The following remedies are available to owners of infringed marks:
- Injunctions – for example to cease the infringing activity.
- Damages or an account of profits:
- Damages are granted to restore the claimant to the position in which it would have been, had the infringement not been committed and are therefore not punitive. Damages for trademark infringement are generally calculated by reference to lost profits – the losses the claimant can prove it has suffered – or, if more appropriate, on a royalty basis (eg, the amount that would have been paid by a willing licensee for the use of the infringed trademark).
- An account of profits is a discretionary equitable remedy, allowing a claimant to recover the profit received by the defendant as a result of its use of the claimant’s trademark.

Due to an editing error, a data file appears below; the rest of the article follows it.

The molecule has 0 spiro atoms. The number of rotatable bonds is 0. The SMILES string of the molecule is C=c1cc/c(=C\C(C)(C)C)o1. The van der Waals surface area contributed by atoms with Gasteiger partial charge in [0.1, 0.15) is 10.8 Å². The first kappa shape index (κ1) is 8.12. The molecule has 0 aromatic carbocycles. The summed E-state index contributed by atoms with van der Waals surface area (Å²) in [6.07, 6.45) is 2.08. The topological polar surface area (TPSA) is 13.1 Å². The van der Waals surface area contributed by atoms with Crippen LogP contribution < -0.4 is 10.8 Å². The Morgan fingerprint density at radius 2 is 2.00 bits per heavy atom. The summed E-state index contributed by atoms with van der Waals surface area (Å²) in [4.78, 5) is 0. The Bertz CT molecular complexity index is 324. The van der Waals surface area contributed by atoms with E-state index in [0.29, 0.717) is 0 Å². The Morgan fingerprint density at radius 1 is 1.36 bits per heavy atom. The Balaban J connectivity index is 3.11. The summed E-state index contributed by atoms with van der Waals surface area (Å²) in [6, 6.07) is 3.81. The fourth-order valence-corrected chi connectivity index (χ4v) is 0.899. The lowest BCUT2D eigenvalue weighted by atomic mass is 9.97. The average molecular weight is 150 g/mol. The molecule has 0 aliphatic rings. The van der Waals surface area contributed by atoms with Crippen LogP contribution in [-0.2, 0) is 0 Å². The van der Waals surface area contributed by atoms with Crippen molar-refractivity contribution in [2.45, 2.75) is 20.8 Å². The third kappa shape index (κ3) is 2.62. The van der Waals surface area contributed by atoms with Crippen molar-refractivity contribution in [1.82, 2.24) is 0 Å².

- Orders for erasure, removal or obliteration of offending signs from infringing goods, materials or articles.
- Orders for delivery up and destruction of infringing goods, materials or articles.
What customs enforcement measures are available to halt the import or export of infringing goods?
Trademark owners can apply to Her Majesty’s Revenue and Customs by completing a National IP Rights Application for Action (AFA) to intercept goods coming into the United Kingdom, which are suspected of infringing their IP rights. The UK Border Force is entitled to seize such goods and arrange for their destruction, provided that the rights holder confirms the infringement and the holder of the goods has agreed to or not opposed the destruction.
Even when no AFA is in place, the UK Border Force may take ex officio action and seek to identify the infringed rights holder and invite them to file an AFA.
Procedures for the destruction of goods in small consignments also exist. This option enables counterfeit goods to be immediately destroyed at the rights holder’s expense without explicit consent on each occasion.